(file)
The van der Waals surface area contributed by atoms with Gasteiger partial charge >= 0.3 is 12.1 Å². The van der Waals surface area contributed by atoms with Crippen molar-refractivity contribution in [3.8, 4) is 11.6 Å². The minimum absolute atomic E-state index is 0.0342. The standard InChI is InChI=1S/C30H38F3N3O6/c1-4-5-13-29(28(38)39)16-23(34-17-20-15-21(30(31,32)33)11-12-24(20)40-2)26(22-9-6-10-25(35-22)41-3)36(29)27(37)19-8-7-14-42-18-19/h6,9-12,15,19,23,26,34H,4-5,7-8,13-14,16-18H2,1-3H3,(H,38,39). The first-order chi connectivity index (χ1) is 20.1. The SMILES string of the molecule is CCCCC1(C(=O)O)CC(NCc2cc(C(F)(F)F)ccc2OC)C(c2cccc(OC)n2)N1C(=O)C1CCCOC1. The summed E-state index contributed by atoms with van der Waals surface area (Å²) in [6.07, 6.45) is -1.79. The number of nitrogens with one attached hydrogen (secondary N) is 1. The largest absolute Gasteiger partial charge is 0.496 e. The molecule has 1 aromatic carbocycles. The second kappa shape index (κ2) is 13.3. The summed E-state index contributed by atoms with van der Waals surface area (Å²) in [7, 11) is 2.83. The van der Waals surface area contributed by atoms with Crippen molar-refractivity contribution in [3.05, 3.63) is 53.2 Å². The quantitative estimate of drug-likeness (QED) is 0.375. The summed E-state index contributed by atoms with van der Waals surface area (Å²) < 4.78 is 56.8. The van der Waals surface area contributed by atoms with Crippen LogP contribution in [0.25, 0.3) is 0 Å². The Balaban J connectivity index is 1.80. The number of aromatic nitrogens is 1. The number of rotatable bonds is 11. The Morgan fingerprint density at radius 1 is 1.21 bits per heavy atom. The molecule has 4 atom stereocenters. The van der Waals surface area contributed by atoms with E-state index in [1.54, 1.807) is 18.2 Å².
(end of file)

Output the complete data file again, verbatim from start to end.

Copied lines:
The van der Waals surface area contributed by atoms with Gasteiger partial charge >= 0.3 is 12.1 Å². The van der Waals surface area contributed by atoms with Crippen molar-refractivity contribution in [3.8, 4) is 11.6 Å². The minimum absolute atomic E-state index is 0.0342. The standard InChI is InChI=1S/C30H38F3N3O6/c1-4-5-13-29(28(38)39)16-23(34-17-20-15-21(30(31,32)33)11-12-24(20)40-2)26(22-9-6-10-25(35-22)41-3)36(29)27(37)19-8-7-14-42-18-19/h6,9-12,15,19,23,26,34H,4-5,7-8,13-14,16-18H2,1-3H3,(H,38,39). The first-order chi connectivity index (χ1) is 20.1. The SMILES string of the molecule is CCCCC1(C(=O)O)CC(NCc2cc(C(F)(F)F)ccc2OC)C(c2cccc(OC)n2)N1C(=O)C1CCCOC1. The summed E-state index contributed by atoms with van der Waals surface area (Å²) in [6.07, 6.45) is -1.79. The number of nitrogens with one attached hydrogen (secondary N) is 1. The largest absolute Gasteiger partial charge is 0.496 e. The molecule has 1 aromatic carbocycles. The second kappa shape index (κ2) is 13.3. The summed E-state index contributed by atoms with van der Waals surface area (Å²) in [7, 11) is 2.83. The van der Waals surface area contributed by atoms with Crippen molar-refractivity contribution in [3.05, 3.63) is 53.2 Å². The quantitative estimate of drug-likeness (QED) is 0.375. The summed E-state index contributed by atoms with van der Waals surface area (Å²) < 4.78 is 56.8. The van der Waals surface area contributed by atoms with Crippen LogP contribution in [0.25, 0.3) is 0 Å². The Balaban J connectivity index is 1.80. The number of aromatic nitrogens is 1. The number of rotatable bonds is 11. The Morgan fingerprint density at radius 1 is 1.21 bits per heavy atom. The molecule has 4 atom stereocenters. The van der Waals surface area contributed by atoms with E-state index in [1.54, 1.807) is 18.2 Å².